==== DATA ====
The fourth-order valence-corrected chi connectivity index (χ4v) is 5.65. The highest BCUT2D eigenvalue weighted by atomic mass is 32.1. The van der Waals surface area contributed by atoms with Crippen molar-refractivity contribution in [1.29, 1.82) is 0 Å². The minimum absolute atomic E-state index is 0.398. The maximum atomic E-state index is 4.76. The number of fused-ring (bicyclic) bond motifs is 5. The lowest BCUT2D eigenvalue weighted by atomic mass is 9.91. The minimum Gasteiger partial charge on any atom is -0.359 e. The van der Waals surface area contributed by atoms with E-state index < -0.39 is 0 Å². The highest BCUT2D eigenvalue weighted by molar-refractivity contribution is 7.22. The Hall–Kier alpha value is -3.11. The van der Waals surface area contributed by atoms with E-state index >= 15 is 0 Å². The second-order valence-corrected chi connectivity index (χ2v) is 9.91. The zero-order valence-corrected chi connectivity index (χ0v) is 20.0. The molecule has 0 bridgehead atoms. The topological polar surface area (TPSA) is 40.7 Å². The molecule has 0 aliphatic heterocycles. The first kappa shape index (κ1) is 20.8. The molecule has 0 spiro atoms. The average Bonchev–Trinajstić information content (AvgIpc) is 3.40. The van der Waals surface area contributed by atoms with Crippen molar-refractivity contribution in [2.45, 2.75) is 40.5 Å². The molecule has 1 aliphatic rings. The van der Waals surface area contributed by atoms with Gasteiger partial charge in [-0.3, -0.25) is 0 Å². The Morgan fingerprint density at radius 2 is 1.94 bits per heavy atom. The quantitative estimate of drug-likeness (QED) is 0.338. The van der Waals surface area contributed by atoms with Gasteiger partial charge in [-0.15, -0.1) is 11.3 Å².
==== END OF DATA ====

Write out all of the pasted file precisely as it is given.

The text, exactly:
The fourth-order valence-corrected chi connectivity index (χ4v) is 5.65. The highest BCUT2D eigenvalue weighted by atomic mass is 32.1. The van der Waals surface area contributed by atoms with Crippen molar-refractivity contribution in [1.29, 1.82) is 0 Å². The minimum absolute atomic E-state index is 0.398. The maximum atomic E-state index is 4.76. The number of fused-ring (bicyclic) bond motifs is 5. The lowest BCUT2D eigenvalue weighted by atomic mass is 9.91. The minimum Gasteiger partial charge on any atom is -0.359 e. The van der Waals surface area contributed by atoms with E-state index < -0.39 is 0 Å². The highest BCUT2D eigenvalue weighted by molar-refractivity contribution is 7.22. The Hall–Kier alpha value is -3.11. The van der Waals surface area contributed by atoms with E-state index >= 15 is 0 Å². The second-order valence-corrected chi connectivity index (χ2v) is 9.91. The zero-order valence-corrected chi connectivity index (χ0v) is 20.0. The molecule has 0 bridgehead atoms. The topological polar surface area (TPSA) is 40.7 Å². The molecule has 0 aliphatic heterocycles. The first kappa shape index (κ1) is 20.8. The molecule has 0 spiro atoms. The average Bonchev–Trinajstić information content (AvgIpc) is 3.40. The van der Waals surface area contributed by atoms with Crippen molar-refractivity contribution in [2.45, 2.75) is 40.5 Å². The molecule has 1 aliphatic rings. The van der Waals surface area contributed by atoms with Gasteiger partial charge in [-0.3, -0.25) is 0 Å². The Morgan fingerprint density at radius 2 is 1.94 bits per heavy atom. The quantitative estimate of drug-likeness (QED) is 0.338. The van der Waals surface area contributed by atoms with Gasteiger partial charge in [-0.15, -0.1) is 11.3 Å².